A handbook for the downturn


The Great Financial Crisis: Causes and Consequences

By John Bellamy Foster and Fred Magdoff

Monthly Review Press, 2009

160 pages, $25

Available from <http://www.resistancebooks.com>

The Great Financial Crisis, by John Bellamy Foster and Fred Magdoff, is an important contribution to a Marxist understanding of the causes and effects of the global meltdown plaguing the capitalist system.

The book's style is easy to read and the text is peppered with graphs and tables which perfectly illustrate the points being made. The reader doesn't need to have an economics degree in order to understand its message.

The biggest strength of The Great Financial Crisis is its detailed analysis. The book dissects the US economy, the largest in the world, over a two-and-a-half year period from May 2006 to December 2008.

All articles, except for the concluding chapter, first appeared in the Monthly Review magazine and have been republished without revision. This gives the book a certain building tension, as we pass through the early chapters to the inevitable crisis discussed in the final part of the book.

The Great Financial Crisis is divided into two parts: causes and consequences. Causes begins with an analysis of "The Household Debt Bubble", in a Monthly Review article from May 2006. In the article, the authors explain how US capitalism has attempted to deal with the central contradiction: "keeping wages down while ultimately relying on wage-based consumption to support economic growth and investment".

"There is no doubt about the growing squeeze on wage-based incomes", they explain. Apart from a short period in the 1990s, real wages in the US have stagnated. "Yet rather than declining as a result, overall consumption has continued to rise."

The secret to the continued economic expansion was the explosion of household debt. The ratio of household debt to household income "more than doubled" in the US between 1975 and 2005, from 62% to 127%.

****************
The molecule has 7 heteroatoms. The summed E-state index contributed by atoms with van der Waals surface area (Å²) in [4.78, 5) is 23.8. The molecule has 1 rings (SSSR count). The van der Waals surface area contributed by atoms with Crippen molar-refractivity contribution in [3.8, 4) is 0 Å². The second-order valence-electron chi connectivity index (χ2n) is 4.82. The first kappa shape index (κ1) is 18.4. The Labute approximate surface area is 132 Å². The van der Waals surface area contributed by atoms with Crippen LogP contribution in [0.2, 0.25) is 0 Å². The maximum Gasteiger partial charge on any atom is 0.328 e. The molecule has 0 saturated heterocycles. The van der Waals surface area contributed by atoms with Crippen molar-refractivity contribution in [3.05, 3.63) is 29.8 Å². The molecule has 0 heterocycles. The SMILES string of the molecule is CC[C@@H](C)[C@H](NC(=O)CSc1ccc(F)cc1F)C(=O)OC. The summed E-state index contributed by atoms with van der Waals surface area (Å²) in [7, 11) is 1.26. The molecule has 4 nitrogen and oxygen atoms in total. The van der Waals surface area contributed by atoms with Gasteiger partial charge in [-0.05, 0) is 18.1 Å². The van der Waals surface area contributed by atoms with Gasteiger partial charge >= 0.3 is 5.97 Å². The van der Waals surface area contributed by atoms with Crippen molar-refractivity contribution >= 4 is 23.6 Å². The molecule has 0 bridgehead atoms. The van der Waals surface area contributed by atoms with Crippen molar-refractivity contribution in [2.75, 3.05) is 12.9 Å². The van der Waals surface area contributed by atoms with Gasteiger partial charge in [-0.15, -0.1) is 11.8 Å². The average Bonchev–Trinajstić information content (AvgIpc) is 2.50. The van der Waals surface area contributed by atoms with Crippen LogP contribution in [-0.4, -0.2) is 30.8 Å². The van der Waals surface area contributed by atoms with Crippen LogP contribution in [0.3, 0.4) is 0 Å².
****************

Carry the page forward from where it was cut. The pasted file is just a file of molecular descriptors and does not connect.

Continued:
The distribution of the debt burden across classes is uneven, however. "Thus with the rapid rise in outstanding debt to disposable income, financial distress is ever more solidly based in lower-income working-class families."

The largest part of the debt explosion was based on housing. With the low interest rates that prevailed after the "dot com" crash in 2000, working-class families were enticed to take mortgages of ever-greater sums.

In addition, growing numbers of home buyers refinanced their mortgages between 2001 and 2004, borrowing money against the equity in their homes to finance their spending.

At the same time, lenders became more liberal with their funds. "In 2005 the median first home buyer put down only 2% of the sales price and 43% made no down payment at all", the book quotes from the Nation.

"The typical family is also mired in credit card debt", they explain. The average debt was at US$5000 at the end of 2005.

The massive increase in household debt, based on the housing boom, was the single most important factor in the US economy recovering from the dot com crash, the authors argue.

However, even with the housing bubble, trillions of dollars remained in corporate bank accounts, unable to be profitably invested.

"The truth is that without a step up in investment the US economy will stagnate", the authors ominously portend in the first chapter. It's "a reality that speculative bubbles can hold off and disguise in various ways but not entirely overcome."

The second chapter, "The Explosion of Debt and Speculation", was originally published in November 2006. It is complementary to the first article and examines the historical decrease in productive investment and the spike in speculation in the US economy.

"Over the last 30 years an average of 81% of industrial capacity was used and during the last five years the average was only 77%", they say.

At the same time, the increase in debt had been "much greater than the expansion of economic activity". However, much of this debt was not invested productively, but in speculative capital, which "has little to no stimulatory effect on production".